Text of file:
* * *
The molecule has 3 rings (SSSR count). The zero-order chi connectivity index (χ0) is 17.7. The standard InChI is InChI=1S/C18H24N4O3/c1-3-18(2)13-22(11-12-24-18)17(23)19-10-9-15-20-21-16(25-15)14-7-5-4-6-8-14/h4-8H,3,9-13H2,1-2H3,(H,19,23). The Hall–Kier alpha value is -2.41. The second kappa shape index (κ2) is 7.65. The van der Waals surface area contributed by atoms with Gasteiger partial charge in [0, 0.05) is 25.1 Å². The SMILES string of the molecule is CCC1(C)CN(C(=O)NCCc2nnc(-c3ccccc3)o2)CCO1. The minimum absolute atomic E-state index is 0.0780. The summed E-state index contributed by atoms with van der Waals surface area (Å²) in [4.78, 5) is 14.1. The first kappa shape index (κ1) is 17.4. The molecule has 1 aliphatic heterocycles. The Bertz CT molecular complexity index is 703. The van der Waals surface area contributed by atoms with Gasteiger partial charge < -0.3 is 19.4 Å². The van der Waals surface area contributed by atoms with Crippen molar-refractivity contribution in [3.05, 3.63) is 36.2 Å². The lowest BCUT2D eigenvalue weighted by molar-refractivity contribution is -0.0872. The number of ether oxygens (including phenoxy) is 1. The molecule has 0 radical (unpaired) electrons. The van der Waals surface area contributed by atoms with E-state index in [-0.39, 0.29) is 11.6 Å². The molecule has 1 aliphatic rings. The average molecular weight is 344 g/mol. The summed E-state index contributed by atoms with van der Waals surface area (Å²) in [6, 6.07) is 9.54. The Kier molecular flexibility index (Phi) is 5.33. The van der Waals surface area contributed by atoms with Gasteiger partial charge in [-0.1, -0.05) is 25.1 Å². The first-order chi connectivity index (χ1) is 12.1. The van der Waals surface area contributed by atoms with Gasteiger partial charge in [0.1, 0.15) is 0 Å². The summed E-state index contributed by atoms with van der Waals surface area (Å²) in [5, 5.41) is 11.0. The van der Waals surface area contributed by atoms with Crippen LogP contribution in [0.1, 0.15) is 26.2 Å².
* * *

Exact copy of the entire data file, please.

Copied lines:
The molecule has 3 rings (SSSR count). The zero-order chi connectivity index (χ0) is 17.7. The standard InChI is InChI=1S/C18H24N4O3/c1-3-18(2)13-22(11-12-24-18)17(23)19-10-9-15-20-21-16(25-15)14-7-5-4-6-8-14/h4-8H,3,9-13H2,1-2H3,(H,19,23). The Hall–Kier alpha value is -2.41. The second kappa shape index (κ2) is 7.65. The van der Waals surface area contributed by atoms with Gasteiger partial charge in [0, 0.05) is 25.1 Å². The SMILES string of the molecule is CCC1(C)CN(C(=O)NCCc2nnc(-c3ccccc3)o2)CCO1. The minimum absolute atomic E-state index is 0.0780. The summed E-state index contributed by atoms with van der Waals surface area (Å²) in [4.78, 5) is 14.1. The first kappa shape index (κ1) is 17.4. The molecule has 1 aliphatic heterocycles. The Bertz CT molecular complexity index is 703. The van der Waals surface area contributed by atoms with Gasteiger partial charge < -0.3 is 19.4 Å². The van der Waals surface area contributed by atoms with Crippen molar-refractivity contribution in [3.05, 3.63) is 36.2 Å². The lowest BCUT2D eigenvalue weighted by molar-refractivity contribution is -0.0872. The number of ether oxygens (including phenoxy) is 1. The molecule has 0 radical (unpaired) electrons. The van der Waals surface area contributed by atoms with E-state index in [-0.39, 0.29) is 11.6 Å². The molecule has 1 aliphatic rings. The average molecular weight is 344 g/mol. The summed E-state index contributed by atoms with van der Waals surface area (Å²) in [6, 6.07) is 9.54. The Kier molecular flexibility index (Phi) is 5.33. The van der Waals surface area contributed by atoms with Gasteiger partial charge in [-0.1, -0.05) is 25.1 Å². The first-order chi connectivity index (χ1) is 12.1. The van der Waals surface area contributed by atoms with Gasteiger partial charge in [0.1, 0.15) is 0 Å². The summed E-state index contributed by atoms with van der Waals surface area (Å²) in [5, 5.41) is 11.0. The van der Waals surface area contributed by atoms with Crippen LogP contribution in [0.1, 0.15) is 26.2 Å².